Waifs and Strays

27 04 2009

Crap Dad and Grumpy Mum had lived together for about a decade when Crap Dad’s daughter – Big Sis – came to live with them. Big Sis arrived about 6 years ago, about the same time as our cat, a stray we named chico and Little Miss Loud arrived 21 months ago.

Crap Dad has a brother, who has two children and four step children, two great nephews and a great niece. Grumpy Mum has 6 siblings and 14 nephews and nieces, some of which are step children.

Little Miss Loud (LML) comes from a large family.

LML has two full brothers, a sister and four half siblings. They are all adopted or in foster care. Once or twice a month we meet up LML’s bothers. Grumpy Mum and their mum also talk regularly on the phone. The kids are always really excited to see each other and are starting to develop a bond.

In the past year we’ve met up with all the siblings and their families twice. The first time was really weird. We started from the point that this is LML’s family and we wanted her to feel a part of it. To see them all together, too see the similarities, too meet them and their parents – nothing in our adoption preparation could have prepared us for that. We met at a Museum, this big incongruous group. There were four families, eight adults and 10 kids. There are strong similarities between the kids – you could see the confusion on peoples faces as they tried to workout the relationships that existed.

Throughout our adoption preparation we were open to contact with the birth parents and family, but in LML’s family’s case it was felt, by the social workers, to be inappropriate. We have had letter box contact with her birth dad and her maternal grandmother. This hasn’t gone entirely smoothly as the grandmother put her address on one letter and on another her mobile number. It is difficult, we agonised over the content of our letters, wanting to get the tone just right. We sent old pictures and talked in general terms about LML, trying to give them some idea of her new life, and trying to be as sensitive as possible. It isn’t easy but it feels like a valuable thing to do and the family seem to appreciate the information we’ve provided.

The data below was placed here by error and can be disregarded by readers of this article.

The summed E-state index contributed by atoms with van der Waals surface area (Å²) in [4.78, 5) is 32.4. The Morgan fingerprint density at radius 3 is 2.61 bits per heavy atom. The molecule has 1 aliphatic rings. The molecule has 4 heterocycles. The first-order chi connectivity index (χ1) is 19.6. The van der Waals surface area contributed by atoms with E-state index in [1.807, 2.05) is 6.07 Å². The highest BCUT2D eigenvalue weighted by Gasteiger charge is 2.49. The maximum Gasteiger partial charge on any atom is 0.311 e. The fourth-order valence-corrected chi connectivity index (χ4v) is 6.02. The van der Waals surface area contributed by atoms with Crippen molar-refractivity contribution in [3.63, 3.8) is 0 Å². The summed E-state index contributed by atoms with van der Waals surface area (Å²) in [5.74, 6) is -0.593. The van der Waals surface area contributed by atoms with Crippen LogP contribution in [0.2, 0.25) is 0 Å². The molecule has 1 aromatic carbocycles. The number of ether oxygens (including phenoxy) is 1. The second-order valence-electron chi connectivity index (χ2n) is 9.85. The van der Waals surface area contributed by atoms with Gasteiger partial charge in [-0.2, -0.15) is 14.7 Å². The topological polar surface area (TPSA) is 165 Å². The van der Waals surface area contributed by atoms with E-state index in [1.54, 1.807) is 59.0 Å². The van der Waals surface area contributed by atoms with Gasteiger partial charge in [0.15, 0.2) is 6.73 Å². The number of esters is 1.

We have some pictures of LML’s birth parents and a video, which we show her periodically and although she is pre-verbal her family, both birth and adoptive, and her position within it are part of our everyday discourse.

Our family, from just the two of us, has now flowered in a way we never imagined only a few years ago. And it’s bloomin’ marvellous!

Introductions with LML

27 04 2009

The planning session for our ‘introductions’ to Little Miss Loud was very odd – there was us and our SW, the foster carers & their SW, LML’s SW and another SW – all with LML sitting in the middle.

Introductions is a bit of a mechanical process. You did this and that to learn the child’s routine. Yet it was emotionally draining. Our introductions took ten days. Each day, even if we had only seen LML for a couple of hours, felt exhausting. Its because you invest so much in it.

It wasn’t love at first sight. There weren’t fireworks going off. There was excitement and a real sense that something momentous was happening but LML didn’t feel like our daughter, not for a long time. On the day LML came home it was devastating, really emotional.

We’d arrived early so decided to sit in a car park up the road, knowing that we needed to allow the foster family their time to say goodbye. She had been part of their lives for nearly 18 months.

The foster family held things together magnificently and we took pictures of them handing her over where we were all smiles. However, it was clear that they were going to crumple as soon as we turned the corner. In the car, on the way home, we all had tears in our eyes and struggled to keep smiling and engaging with LML.

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